[This post is from Thomas Merlin Ambrose’s point of view.]
Roots erupted from the ground, reaching for the camazotzi even as it plowed into me, claws raking. If the pendant’s chain hadn’t been wound through my fingers, I would have lost it entirely as I hit the ground, air rushing out of my lungs all at once, leaving me gasping like a fish trapped on the river’s bank. Tendrils of power wrapped around the monster on top of me, power I had little control over—it was almost instinctual, flowing from the pendant in my hand.
My own power was returning in fits and starts—the roots had sapped most of it by way of an opening volley. I’d have to end this fast if I wanted to keep breathing.
The roots tore at the camazotzi. Blood ran down its black, leathery flesh in dark rivulets. I could smell the scent of burning flesh, as if the light was searing its way through skin and muscle. Whatever magic that pendant held, I was glad it was on my side.
Darkness nibbled at the edges of my vision. I tried to get my legs between me and the camazotzi, hoping to kick it off of me. The motion ended up being more like feeble flailing, my boots scraping the mud.
Focus, Merlin. Focus.
I gasped in one breath, then two. My vision started to tunnel.
What would Mom and Dad do?
Jaw tightening, I twisted beneath the camazotzi and drove my hand, palm-first, into its jaw. It reeled back, screeching, and the roots promptly seized it, buying me enough time to scramble out from beneath it.
I wasted no time in stumbling to my feet and taking off at a dead run, bleeding and barely able to breathe.
Don’t look back. Don’t look back.
The slope back up was steep, steep enough that I threw myself against it at first rather than actually starting to climb. It was more of a mad scramble, feet and hands slipping on the embankment, fingers and toes scrabbling for purchase. I scraped knuckles and knees on roots and tree trunks, on rocks and branches. Air burned in my throat, my chest, vision narrowing down to a fragment of its normal scope. Blood roared in my ears, so loud I couldn’t hear the camazotzi, couldn’t tell if it was giving chase. I couldn’t even spare the effort to try to sense it.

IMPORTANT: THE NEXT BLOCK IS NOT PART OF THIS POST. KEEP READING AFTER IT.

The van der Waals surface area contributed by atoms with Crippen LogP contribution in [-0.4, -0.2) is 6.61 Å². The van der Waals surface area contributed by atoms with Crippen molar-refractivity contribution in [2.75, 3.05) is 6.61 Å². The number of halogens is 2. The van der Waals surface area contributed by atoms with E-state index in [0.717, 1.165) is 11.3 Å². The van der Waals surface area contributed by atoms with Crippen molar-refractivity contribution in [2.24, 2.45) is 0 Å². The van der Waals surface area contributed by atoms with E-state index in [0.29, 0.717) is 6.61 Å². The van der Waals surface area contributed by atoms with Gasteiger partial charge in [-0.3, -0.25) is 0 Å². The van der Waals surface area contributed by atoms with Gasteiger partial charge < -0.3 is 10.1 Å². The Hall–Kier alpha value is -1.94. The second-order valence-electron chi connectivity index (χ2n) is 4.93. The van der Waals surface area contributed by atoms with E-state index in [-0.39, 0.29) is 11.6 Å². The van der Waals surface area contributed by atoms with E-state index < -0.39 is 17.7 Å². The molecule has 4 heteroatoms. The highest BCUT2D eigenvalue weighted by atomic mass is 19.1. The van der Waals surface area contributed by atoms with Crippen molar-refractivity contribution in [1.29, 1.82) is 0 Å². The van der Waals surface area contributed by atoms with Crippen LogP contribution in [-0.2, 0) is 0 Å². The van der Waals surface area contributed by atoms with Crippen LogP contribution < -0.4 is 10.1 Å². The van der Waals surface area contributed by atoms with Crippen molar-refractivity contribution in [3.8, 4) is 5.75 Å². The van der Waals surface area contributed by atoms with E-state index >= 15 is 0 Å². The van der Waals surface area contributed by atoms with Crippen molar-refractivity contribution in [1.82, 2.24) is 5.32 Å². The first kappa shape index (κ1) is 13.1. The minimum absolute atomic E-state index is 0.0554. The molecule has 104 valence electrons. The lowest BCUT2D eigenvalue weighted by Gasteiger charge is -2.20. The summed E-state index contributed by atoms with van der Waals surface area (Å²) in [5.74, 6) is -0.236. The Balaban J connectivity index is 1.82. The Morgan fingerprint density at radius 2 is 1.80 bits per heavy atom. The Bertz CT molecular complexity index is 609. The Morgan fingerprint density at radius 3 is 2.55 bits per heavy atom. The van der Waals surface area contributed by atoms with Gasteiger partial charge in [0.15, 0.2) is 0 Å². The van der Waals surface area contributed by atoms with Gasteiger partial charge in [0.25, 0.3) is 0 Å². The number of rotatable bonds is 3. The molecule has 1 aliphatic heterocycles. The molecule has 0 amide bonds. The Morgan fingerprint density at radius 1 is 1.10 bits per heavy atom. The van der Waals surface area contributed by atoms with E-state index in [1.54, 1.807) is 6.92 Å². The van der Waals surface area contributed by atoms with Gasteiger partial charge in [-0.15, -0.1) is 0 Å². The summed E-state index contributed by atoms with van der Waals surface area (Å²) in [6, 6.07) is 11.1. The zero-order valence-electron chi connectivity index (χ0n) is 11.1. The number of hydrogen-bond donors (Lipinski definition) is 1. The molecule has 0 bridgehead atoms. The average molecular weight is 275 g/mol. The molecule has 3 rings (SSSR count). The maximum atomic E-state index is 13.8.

It was taking everything just to get up the side of the ravine. Once I made it to open ground, maybe I would have a chance.
All I need is a chance.
Dimly, I heard a shriek that must have been ear-splitting—would have been, if I could have heard much more than my own heartbeat. I heaved myself up over the lip of the ravine, stumbling a few steps before I ramped up into a dead run—a run for the old bridge, for the safety of the wards.
I had never run so hard or so fast in my life, each step shaking the old steel and concrete, setting the old bridge vibrating. There was another shriek, this time to my right, from the ravine.
I hope I got its wings. I hope it can’t fly up here. Please, please, I just—
There was a thud that I felt but couldn’t hear. I didn’t risk a glance back, steps carrying me to the end of that old bridge. It was only a few more yards.
Just a few more yards and I’d be safe on the other side of the wards that had been my mother’s work all those years ago.
The camazotzi shrieked again, near enough that this time I did hear it clearly.
Just a few more yards.
I dove for the safety beyond the edge of the wards.
Blackness swallowed me whole before I hit the ground.